Banned, Challenged, Censored
1:54 pm
Thu August 8, 2013

What Maya Angelou, JD Salinger, and the Apostles have in common

Bozeman artist George Cole is one of three involved in the creation of the "Banned, Challenged, Censored" sculpture traveling to Montana libraries this year.
Bozeman artist George Cole is one of three involved in the creation of the "Banned, Challenged, Censored" sculpture traveling to Montana libraries this year.
Credit Katrin Frye

Maya Angelou, JD Salinger, and the Apostles all have something in common. The writers of “I Know why the Caged Bird Sings,” “The Catcher in the Rye,” and the Holy Bible have all had their books challenged or banned. Bozeman artists George Cole, Sara Williams and Collin Letts collaborated on the sculpture called “Banned, Challenged, Censored,” the piece features numerous books displayed on individual shelves against a backdrop of pages from other banned books and magazines. There are current books and old classics. Cole said one of the messages of the piece is that this is an ongoing issue

“My dad actually used to tell me that freedom was never easy, and sometimes freedom of expression can be an ugly experience too; it’s not always poetry and smooth reading, and so all of us kind of have to evaluate and realize the importance of freedom of expression, but at the same time, know that sometimes, we’re going to disagree with the content of that book or that movie,” Cole said.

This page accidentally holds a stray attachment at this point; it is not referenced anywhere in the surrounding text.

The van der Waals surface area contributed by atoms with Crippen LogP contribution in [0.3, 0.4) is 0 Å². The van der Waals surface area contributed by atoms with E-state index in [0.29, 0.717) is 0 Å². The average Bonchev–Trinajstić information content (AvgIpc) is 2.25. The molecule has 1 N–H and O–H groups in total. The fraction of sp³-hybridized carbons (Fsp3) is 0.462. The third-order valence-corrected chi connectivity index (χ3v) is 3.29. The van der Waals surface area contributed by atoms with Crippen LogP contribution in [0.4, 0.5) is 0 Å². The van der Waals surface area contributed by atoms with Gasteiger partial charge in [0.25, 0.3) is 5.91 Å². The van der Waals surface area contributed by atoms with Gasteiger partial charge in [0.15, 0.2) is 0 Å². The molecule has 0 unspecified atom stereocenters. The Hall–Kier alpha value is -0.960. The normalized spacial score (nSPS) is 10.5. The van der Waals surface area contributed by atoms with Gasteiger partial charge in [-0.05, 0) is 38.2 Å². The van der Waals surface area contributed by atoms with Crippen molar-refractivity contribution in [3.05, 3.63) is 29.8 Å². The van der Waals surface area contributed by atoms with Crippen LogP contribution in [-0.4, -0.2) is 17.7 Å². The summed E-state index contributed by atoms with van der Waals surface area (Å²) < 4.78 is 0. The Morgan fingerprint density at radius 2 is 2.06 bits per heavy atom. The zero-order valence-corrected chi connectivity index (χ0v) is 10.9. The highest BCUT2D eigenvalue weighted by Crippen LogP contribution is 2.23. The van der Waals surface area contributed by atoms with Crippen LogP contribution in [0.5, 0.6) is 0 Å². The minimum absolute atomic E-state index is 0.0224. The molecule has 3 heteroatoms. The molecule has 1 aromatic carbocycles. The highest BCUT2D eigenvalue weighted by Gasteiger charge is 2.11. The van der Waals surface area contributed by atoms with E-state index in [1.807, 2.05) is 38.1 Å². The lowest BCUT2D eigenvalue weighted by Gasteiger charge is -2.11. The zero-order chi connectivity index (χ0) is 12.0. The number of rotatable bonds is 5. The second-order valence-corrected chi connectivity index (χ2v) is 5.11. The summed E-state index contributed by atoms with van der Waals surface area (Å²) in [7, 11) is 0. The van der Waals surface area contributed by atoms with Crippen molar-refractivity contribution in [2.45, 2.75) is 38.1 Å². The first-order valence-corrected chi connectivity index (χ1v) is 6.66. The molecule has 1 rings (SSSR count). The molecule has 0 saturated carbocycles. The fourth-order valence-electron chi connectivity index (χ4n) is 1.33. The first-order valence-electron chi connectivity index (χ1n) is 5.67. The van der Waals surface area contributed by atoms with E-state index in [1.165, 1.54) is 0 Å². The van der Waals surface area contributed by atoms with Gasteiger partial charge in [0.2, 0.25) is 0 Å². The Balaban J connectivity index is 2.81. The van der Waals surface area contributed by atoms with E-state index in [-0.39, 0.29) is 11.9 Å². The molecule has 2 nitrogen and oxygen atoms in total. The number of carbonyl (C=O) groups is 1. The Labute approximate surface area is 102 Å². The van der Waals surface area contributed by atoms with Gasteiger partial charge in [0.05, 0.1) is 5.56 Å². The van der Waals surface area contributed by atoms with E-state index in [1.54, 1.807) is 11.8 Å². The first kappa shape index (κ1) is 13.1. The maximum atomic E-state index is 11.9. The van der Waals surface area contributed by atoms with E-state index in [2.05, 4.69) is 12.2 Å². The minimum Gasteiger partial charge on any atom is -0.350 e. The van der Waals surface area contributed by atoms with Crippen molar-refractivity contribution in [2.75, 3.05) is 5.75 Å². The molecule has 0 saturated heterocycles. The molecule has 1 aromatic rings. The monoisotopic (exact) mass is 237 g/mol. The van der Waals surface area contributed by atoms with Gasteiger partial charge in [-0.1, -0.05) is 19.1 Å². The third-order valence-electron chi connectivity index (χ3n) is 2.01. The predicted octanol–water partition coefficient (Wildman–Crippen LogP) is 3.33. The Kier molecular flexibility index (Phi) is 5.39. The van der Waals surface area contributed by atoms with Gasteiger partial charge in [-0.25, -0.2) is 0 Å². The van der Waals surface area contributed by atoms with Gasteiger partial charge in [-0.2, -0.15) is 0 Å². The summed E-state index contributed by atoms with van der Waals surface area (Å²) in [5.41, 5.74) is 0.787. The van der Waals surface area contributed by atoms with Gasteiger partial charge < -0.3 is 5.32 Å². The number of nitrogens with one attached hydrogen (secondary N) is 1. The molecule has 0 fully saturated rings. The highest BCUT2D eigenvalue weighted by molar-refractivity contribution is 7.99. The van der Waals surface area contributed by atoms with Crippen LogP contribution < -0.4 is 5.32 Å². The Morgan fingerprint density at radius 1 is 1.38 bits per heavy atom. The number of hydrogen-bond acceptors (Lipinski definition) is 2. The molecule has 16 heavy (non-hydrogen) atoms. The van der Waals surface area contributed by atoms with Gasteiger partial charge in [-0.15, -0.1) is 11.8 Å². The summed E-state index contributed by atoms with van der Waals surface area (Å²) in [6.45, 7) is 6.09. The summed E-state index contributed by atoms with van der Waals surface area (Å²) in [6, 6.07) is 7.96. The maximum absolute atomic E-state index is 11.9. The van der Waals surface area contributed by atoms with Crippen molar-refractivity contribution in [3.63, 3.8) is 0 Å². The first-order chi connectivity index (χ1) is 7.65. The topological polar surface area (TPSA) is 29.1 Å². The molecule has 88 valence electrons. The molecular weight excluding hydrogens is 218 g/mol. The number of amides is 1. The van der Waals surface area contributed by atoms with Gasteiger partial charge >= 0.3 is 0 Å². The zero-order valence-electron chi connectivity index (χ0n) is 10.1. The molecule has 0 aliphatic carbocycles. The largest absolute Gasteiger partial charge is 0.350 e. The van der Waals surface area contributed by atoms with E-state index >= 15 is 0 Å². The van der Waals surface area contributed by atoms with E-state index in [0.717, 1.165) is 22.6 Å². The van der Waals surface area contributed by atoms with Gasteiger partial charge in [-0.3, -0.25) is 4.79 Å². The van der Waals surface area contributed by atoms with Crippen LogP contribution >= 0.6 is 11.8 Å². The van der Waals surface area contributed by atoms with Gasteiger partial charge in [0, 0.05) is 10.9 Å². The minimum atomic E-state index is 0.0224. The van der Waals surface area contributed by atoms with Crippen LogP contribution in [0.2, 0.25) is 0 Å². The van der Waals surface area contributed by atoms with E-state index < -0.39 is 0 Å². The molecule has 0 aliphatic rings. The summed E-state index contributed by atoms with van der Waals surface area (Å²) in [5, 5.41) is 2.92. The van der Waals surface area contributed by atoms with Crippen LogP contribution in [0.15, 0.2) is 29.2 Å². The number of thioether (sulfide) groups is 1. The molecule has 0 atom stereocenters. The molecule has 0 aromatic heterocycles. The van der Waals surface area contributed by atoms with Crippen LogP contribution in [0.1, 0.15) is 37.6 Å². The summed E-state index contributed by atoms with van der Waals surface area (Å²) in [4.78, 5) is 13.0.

The piece has been traveling to different libraries across the state and recently came to Kalispell.

Flathead County Library Director Kim Crowley said they’ve set up a display of books to check out that have been banned or challenged. The display includes children’s material like “A Light in the Attic,” by Shel Silverstein, and Joseph Heller’s “Catch – 22”, as well as other titles like “50 Shades of Gray” that Crowley said has been popular, may not have the highest literary value, but has been challenged in some places for its sexual content.

“Many people say that any library worth their salt has something to offend everyone. So, you and I might not have the same reading tastes, but you can find what you want to read, and I can find what I want to read,” Crowley said libraries strive to have a broad, diverse offering to satisfy the reading taste of their communities, and maybe even challenge some people’s ideas.

The Banned Books sculpture will stay at the Kalispell Library until mid-September, It’s already traveled to Bozeman, Butte, Billings, Missoula, and Helena with Great Falls Public Library next on the tour.